Food Industry Responds to Consumer Demand for Healthier Food

At the movie theater, that 1,100-calorie bucket of popcorn seems like an American birthright. So could you imagine munching on fruit salad instead?

If the chairman of Sony Pictures has his way, you may soon have that choice at your local Cineplex. This week, Michael Lynton told theater chain owners that "by bringing healthier snacks into your concession stands you would be helping our country meet an urgent public health need."

Meanwhile, Kraft announced today they will cut the sodium in hundreds of products by 10 percent over the next couple of years, the equivalent of 10 million pounds of salt.

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And after studies showed that the average teenage boy consumes 72 pounds of sugar a year by drinking, among other things, an average of two soft drinks a day, Pepsi vowed to pull their most sugary drinks from all schools around the world.

Coca-Cola also recently said it would stop selling soft drinks in primary schools unless school districts ask them to, but they reportedly will not expand the ban to secondary schools, disappointing critics.

"We also support Coca-Cola's move to remove all beverages from primary schools, but unfortunately that company has done nothing to reduce the caloric content of soft drinks it sells in high schools," said Bruce Silverglade of the Center for Science in the Public Interest.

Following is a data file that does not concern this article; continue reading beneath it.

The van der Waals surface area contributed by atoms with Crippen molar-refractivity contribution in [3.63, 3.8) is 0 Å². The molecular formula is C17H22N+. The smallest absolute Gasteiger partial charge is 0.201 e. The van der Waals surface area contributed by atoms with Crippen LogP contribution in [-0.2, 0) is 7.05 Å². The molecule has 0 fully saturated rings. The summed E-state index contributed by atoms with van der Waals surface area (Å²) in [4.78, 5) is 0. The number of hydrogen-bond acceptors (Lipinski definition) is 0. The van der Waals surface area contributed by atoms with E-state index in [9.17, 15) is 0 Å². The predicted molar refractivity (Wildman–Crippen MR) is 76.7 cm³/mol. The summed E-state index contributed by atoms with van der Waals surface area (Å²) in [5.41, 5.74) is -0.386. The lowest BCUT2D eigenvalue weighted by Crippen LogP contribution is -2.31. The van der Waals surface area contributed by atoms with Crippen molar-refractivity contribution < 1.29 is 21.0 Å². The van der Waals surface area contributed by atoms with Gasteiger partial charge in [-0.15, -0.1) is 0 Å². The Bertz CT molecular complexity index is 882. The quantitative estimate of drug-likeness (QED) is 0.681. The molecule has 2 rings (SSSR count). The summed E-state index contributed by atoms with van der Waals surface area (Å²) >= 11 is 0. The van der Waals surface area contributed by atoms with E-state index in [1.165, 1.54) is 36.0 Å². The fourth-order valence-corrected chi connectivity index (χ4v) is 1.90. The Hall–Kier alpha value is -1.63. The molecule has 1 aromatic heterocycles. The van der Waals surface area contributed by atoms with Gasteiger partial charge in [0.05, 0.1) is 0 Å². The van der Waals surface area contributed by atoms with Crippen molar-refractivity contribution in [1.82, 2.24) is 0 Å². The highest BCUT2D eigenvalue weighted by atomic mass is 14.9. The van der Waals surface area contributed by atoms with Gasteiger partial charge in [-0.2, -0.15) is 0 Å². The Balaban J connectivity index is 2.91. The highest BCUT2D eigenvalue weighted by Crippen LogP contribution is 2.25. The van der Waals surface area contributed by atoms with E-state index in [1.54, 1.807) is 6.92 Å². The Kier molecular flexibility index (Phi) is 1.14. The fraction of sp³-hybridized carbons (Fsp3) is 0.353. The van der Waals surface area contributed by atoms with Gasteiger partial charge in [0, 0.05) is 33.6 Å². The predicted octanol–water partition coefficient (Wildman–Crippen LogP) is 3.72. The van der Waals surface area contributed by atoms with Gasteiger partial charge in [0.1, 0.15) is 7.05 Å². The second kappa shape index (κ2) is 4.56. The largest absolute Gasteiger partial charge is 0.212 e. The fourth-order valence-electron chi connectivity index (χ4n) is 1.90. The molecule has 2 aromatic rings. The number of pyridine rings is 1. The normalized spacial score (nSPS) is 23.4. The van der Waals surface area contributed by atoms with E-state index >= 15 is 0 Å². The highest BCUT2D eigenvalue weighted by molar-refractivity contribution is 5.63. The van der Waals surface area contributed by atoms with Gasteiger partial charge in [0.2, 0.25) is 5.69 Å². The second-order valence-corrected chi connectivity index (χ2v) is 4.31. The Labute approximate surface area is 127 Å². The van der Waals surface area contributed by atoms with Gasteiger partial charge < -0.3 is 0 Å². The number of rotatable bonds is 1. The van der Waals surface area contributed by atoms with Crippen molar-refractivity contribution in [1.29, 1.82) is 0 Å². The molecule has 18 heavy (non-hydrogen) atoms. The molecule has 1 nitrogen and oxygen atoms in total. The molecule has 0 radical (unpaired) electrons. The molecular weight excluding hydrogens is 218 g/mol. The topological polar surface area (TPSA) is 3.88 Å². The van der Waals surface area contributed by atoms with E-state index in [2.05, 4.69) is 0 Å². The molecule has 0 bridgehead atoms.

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Limits to What Government Can Do

While Congress debated but eventually dropped a plan to tax soda, experts say this corporate health kick seems driven less by government intervention and more by customer demand.

First lady Michelle Obama has also continued her push for more nutritional awareness, while acknowledging the limits of what government can do. At an event today, she scoffed at the idea of a warning label on Twinkies.

"You know, that strikes me as extreme," she said, "because a Twinkie is not a cigarette. And what parents need is just information about what's in the Twinkie and how much of this can we eat."

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"It's not that we can't have a Twinkie," she continued. "You can't tell people what to do in their own homes, and nor should you. But there comes a point when we start seeing enough statistics, we get emotionally ready to make some of those changes."

If these moves prove that there is profit in healthier consumers, it will be good news for your waistline, and the bottom line.

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